Open source peer-to-peer transportation systems

.flickr-photo { border: solid 2px #000000; }
.flickr-yourcomment { }
.flickr-frame { text-align: left; padding: 3px; }
.flickr-caption { font-size: 50%; margin-top: 0px; }

I’m building a list of reactions to my Paris visit, touching on cultural differences in the world of email, open source, the fascinating things that various folks have done with Thunderbird in France, imperialism, and other topics, but I wanted to make sure to show this picture. There’s a transportation strike in Paris this week (great timing on my part, as usual), which makes getting around a bit harder than usual, although I tend to walk around as much as is reasonable anyway given how nice it is to do so in Paris.

Today though, I was running late for an appointment, so I hopped on one of these puppies:

These slightly frumpy 3-gear city bikes are some of the 20,000 “Velib” that a company has placed in 1000 different locations throughout Paris in exchange for advertising rights. The system is optimized for using bikes as a quick and easy way to move around short distances. With a subscription (ranging from 1 euro for a day to 29 euros for a year), trips of 1/2 hour or less are free, with costs climbing for longer rentals, thereby ensuring that people don’t hog the bikes. Apart from reports of some people using padlocks to “reserve” the bikes in anticipation of the strike, it seems to work great. The stations I see tend to have at least some bikes in them (this one was full, which is actually a problem if you’re trying to return a bike). On Wednesday there were 159,000 trips recorded .

It was a fun bike ride. In addition to the simple pleasure of zipping past cars through sunny Paris streets, there’s something about riding a “Velib” for the first time which reminds me of using open source software for the first time. A joyful personal experience based on a structured shared asset, with positive environmental consequences.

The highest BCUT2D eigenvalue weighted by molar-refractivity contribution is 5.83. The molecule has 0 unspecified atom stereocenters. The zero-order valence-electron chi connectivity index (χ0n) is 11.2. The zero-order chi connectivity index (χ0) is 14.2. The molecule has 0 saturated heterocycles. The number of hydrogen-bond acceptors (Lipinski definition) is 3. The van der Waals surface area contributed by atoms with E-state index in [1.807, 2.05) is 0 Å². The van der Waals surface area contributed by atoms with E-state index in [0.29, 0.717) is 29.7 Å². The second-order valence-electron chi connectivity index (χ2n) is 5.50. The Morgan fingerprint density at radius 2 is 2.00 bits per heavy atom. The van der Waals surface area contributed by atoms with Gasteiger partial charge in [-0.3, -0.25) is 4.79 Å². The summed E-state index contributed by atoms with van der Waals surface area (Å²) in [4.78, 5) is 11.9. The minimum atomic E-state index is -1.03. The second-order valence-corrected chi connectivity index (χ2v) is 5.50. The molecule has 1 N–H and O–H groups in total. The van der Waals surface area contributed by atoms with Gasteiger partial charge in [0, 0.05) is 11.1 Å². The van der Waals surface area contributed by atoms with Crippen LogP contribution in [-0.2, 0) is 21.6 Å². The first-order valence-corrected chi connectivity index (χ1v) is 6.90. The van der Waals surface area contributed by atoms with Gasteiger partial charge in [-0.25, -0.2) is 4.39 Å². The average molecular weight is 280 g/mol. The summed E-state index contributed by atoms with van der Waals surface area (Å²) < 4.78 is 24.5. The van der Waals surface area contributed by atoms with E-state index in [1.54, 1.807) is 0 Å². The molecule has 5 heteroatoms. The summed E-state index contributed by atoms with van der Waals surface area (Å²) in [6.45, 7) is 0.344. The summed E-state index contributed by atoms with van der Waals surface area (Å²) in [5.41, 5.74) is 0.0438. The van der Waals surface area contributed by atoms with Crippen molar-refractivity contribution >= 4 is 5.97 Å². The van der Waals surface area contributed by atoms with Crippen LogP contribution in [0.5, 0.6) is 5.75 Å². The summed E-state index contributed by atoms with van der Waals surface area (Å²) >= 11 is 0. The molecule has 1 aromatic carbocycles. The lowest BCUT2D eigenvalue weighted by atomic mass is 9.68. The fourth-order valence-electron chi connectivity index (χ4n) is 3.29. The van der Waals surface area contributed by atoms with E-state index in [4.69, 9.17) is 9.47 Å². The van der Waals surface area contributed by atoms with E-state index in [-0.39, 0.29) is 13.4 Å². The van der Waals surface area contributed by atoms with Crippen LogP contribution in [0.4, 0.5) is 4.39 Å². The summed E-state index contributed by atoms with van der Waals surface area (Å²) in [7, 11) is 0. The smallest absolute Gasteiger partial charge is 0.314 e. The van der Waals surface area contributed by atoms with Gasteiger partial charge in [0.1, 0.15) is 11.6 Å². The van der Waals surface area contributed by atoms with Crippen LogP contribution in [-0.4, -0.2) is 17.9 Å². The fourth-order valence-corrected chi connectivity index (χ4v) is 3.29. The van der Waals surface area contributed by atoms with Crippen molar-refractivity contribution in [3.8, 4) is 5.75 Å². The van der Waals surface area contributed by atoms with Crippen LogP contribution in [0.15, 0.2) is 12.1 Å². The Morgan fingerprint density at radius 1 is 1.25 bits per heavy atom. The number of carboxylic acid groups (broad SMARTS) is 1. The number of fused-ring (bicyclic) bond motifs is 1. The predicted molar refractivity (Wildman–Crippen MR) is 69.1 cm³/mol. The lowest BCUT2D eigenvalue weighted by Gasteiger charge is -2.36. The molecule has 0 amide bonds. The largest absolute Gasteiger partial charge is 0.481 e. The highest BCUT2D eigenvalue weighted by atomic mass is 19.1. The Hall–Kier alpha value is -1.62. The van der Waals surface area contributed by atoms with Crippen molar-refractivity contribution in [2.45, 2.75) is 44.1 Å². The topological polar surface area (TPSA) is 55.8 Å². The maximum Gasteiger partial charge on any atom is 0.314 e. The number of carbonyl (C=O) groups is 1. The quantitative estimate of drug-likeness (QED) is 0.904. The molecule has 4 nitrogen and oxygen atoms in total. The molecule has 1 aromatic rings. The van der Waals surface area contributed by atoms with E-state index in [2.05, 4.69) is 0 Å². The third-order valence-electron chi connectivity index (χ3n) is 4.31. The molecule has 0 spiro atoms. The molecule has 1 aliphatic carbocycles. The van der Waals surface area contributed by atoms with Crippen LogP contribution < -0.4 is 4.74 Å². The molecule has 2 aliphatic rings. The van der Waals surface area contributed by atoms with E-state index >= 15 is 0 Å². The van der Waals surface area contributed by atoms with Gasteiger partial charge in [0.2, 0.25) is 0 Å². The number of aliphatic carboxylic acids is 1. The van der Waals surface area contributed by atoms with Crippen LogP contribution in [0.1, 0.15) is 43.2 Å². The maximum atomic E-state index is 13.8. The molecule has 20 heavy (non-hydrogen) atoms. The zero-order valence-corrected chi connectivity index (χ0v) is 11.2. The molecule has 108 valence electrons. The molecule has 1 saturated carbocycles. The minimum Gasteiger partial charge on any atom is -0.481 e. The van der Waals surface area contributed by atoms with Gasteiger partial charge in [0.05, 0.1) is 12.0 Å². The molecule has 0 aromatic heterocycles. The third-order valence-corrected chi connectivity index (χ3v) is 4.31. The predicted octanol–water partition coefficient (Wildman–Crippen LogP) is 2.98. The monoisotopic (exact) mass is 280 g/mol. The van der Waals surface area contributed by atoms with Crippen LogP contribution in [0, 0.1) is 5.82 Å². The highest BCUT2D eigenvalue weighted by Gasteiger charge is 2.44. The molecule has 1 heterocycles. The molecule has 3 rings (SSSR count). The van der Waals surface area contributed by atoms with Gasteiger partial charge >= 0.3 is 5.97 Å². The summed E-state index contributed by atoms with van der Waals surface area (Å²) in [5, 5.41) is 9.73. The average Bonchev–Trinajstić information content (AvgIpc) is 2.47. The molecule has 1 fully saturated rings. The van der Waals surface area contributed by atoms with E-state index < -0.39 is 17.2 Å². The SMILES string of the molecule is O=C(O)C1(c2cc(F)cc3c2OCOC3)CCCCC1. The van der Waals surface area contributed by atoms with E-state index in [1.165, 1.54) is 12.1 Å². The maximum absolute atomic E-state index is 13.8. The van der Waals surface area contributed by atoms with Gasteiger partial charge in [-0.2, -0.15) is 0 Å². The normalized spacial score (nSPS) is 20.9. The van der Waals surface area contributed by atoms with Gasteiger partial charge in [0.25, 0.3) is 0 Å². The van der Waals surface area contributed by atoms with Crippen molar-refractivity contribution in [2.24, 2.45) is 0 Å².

1. Unfortunately the IT infrastructure of the Velib is 100% based on Microsoft OS and solutions.

    Well at least, when it doesn’t work, you can say it’s Microsoft’s fault. đŸ™‚


  2. David, I’m just catching up with your blog. I was in Paris last August for the Paris-Brest-Paris 1200K again. You may recall the last one was in 2003, during the brutal heat wave. We checked out the city bikes while we were in town, but it seemed redundant to actually ride one since we’d shipped our bikes all the way to France.

    I recommended the city bikes to a friend who visited Paris last month during the transport strike, but she was afraid to ride a bike in traffic! :-0


Leave a Reply

Fill in your details below or click an icon to log in: Logo

You are commenting using your account. Log Out /  Change )

Google+ photo

You are commenting using your Google+ account. Log Out /  Change )

Twitter picture

You are commenting using your Twitter account. Log Out /  Change )

Facebook photo

You are commenting using your Facebook account. Log Out /  Change )

Connecting to %s